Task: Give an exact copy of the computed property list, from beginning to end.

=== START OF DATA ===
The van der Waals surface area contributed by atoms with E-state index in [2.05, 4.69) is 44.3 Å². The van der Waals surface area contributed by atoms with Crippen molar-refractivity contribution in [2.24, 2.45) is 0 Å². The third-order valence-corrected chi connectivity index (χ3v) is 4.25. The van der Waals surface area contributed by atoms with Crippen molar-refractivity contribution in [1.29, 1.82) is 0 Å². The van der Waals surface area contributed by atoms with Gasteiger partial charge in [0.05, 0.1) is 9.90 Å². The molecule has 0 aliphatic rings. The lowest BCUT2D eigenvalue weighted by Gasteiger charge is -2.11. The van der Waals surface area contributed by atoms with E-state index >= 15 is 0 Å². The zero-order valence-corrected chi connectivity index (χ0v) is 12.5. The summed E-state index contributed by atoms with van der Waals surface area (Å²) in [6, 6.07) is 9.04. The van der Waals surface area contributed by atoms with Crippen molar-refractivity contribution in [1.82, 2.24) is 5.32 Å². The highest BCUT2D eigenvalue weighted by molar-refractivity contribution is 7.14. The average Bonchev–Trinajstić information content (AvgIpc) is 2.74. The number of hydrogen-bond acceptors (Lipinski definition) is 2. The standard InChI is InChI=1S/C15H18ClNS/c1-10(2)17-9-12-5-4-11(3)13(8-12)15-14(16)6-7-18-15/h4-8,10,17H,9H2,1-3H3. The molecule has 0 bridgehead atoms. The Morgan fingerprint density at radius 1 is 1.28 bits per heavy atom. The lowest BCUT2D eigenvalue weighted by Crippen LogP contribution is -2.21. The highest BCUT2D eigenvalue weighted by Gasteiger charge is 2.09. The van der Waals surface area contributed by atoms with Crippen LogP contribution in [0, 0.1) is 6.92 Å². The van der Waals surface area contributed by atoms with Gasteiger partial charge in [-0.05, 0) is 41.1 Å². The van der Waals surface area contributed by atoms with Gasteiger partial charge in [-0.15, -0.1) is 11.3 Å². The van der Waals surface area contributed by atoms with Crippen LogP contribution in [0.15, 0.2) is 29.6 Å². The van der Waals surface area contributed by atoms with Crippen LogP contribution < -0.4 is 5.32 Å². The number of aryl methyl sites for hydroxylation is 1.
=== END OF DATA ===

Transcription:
The van der Waals surface area contributed by atoms with E-state index in [2.05, 4.69) is 44.3 Å². The van der Waals surface area contributed by atoms with Crippen molar-refractivity contribution in [2.24, 2.45) is 0 Å². The third-order valence-corrected chi connectivity index (χ3v) is 4.25. The van der Waals surface area contributed by atoms with Crippen molar-refractivity contribution in [1.29, 1.82) is 0 Å². The van der Waals surface area contributed by atoms with Gasteiger partial charge in [0.05, 0.1) is 9.90 Å². The molecule has 0 aliphatic rings. The lowest BCUT2D eigenvalue weighted by Gasteiger charge is -2.11. The van der Waals surface area contributed by atoms with E-state index >= 15 is 0 Å². The zero-order valence-corrected chi connectivity index (χ0v) is 12.5. The summed E-state index contributed by atoms with van der Waals surface area (Å²) in [6, 6.07) is 9.04. The van der Waals surface area contributed by atoms with Crippen molar-refractivity contribution in [1.82, 2.24) is 5.32 Å². The highest BCUT2D eigenvalue weighted by molar-refractivity contribution is 7.14. The average Bonchev–Trinajstić information content (AvgIpc) is 2.74. The number of hydrogen-bond acceptors (Lipinski definition) is 2. The standard InChI is InChI=1S/C15H18ClNS/c1-10(2)17-9-12-5-4-11(3)13(8-12)15-14(16)6-7-18-15/h4-8,10,17H,9H2,1-3H3. The molecule has 0 bridgehead atoms. The Morgan fingerprint density at radius 1 is 1.28 bits per heavy atom. The lowest BCUT2D eigenvalue weighted by Crippen LogP contribution is -2.21. The highest BCUT2D eigenvalue weighted by Gasteiger charge is 2.09. The van der Waals surface area contributed by atoms with Crippen LogP contribution in [0, 0.1) is 6.92 Å². The van der Waals surface area contributed by atoms with Gasteiger partial charge in [-0.05, 0) is 41.1 Å². The van der Waals surface area contributed by atoms with Gasteiger partial charge in [-0.15, -0.1) is 11.3 Å². The van der Waals surface area contributed by atoms with Crippen LogP contribution in [0.15, 0.2) is 29.6 Å². The van der Waals surface area contributed by atoms with Crippen LogP contribution < -0.4 is 5.32 Å². The number of aryl methyl sites for hydroxylation is 1.